Meet the ancestors! Randalstown academic publishes new book about Victorian Belfast

A RANDALSTOWN historian has written a book on the middle classes of Victorian Belfast.

And Dr Alice Johnson has said that society can learn from their example as the we tackle the economic impact of Covid-19.

Alice lectures in history at Belfast Metropolitan College and is a Visiting Scholar in the Institute of Irish Studies at Queen's.

Middle Class Life in Victorian Belfast was launched last week in a virtual event and is apparently the first book to consider in-depth the ‘civic elite’ of Victorian Belfast.

It also profiles Belfast campaigners for women's rights and education including Isabella Tod.

Like nearby Antrim, Belfast was made an industrial powerhouse by the linen trade.

“By the mid-19th century, it was an industrial and manufacturing powerhouse and the largest port in Ireland.” she said.

“By the end of the century, Belfast was Ireland's biggest city and the world's largest linen producer.

“Its shipyard rivalled the great shipyards of the world, and it had a huge engineering sector.

“Queen Victoria called Victorian Belfast the ‘Irish Manchester and Liverpool’.

As part of a PhD at Queen's University, Alice compiled a database of 800 people who held office and membership of bodies such as the Belfast Council, the Harbour Commissioners, and the Chamber of Commerce.

“These were the people who controlled the affairs of Belfast and who shaped its growth.” she said.

“I examined this group forensically, looking at their origins, family background, where they came from, where they were educated, their wealth, religious denomination, what parties they voted for,”

She has mined personal diaries, letters and memoirs to depict the lives of wealthy families like the Corrys and Workmans.

Published by Liverpool University Press, Alice said that the book redresses a historical imbalance which had overlooked the city’s economic importance in Victorian times.

“Until fairly recently, Irish historians have focused mainly on national questions of politics and - when attention has been turned to the north of Ireland - religious, sectarian and political divisions.” she said.

“This approach has ultimately obscured the 'other Belfast': the successful, commercial, industrial town which formed an integral part of the British and imperial economy and which traded on a global scale.”

She added that civic leaders and business people could learn from the example of the Victorians as they navigate their way through Covid-19 restrictions and the economic hit on the city.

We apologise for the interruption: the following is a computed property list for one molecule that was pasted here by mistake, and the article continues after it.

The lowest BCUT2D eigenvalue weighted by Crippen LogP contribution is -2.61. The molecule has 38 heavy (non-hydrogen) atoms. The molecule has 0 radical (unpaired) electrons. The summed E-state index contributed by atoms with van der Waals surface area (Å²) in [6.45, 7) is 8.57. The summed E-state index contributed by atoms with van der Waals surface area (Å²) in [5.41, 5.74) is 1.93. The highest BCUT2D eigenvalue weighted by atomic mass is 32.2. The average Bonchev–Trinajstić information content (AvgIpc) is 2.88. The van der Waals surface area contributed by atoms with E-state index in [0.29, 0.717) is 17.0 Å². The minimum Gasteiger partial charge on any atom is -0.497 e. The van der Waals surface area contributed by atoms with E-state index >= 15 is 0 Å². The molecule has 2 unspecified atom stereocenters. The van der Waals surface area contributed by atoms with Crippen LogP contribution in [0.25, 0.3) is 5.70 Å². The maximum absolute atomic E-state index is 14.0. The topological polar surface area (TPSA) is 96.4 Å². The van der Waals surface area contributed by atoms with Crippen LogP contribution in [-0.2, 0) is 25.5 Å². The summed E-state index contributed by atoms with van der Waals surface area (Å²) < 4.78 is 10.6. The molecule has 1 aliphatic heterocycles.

“The current lockdowns are a huge challenge, and will test the city to its limits.” she said.

“We will have to channel the resilience and ‘can-do’ attitude of our forefathers and mothers to revive Belfast and fulfil its potential in the years to come.”

Publisher Liverpool University Press says this book ‘vividly reconstructs the social world of upper middle-class Belfast during the time of the city’s greatest growth, between the 1830s and the 1880s’.

“Using extensive primary material including personal correspondence, memoirs, diaries and newspapers, the author draws a rich portrait of Belfast society and explores both the public and inner lives of Victorian bourgeois families.” it says.

“Leading business families like the Corrys and the Workmans, alongside their professional counterparts, dominated Victorian Belfast’s civic affairs, taking pride in their locale and investing their time and money in improving it.

“This social group displayed a strong work ethic, a business-oriented attitude and religious commitment, and its female members led active lives in the domains of family, church and philanthropy.

“While the Belfast bourgeoisie had parallels with other British urban elites, they inhabited a unique place and time: ‘Linenopolis’ was the only industrial city in Ireland, a city that was neither fully Irish nor fully British, and at the very time that its industry boomed, an unusually violent form of sectarianism emerged.

“Middle-Class Life in Victorian Belfast provides a fresh examination of familiar themes such as civic activism, working lives, philanthropy, associational culture, evangelicalism, recreation, marriage and family life, and represents a substantial and important contribution to Irish social history.”

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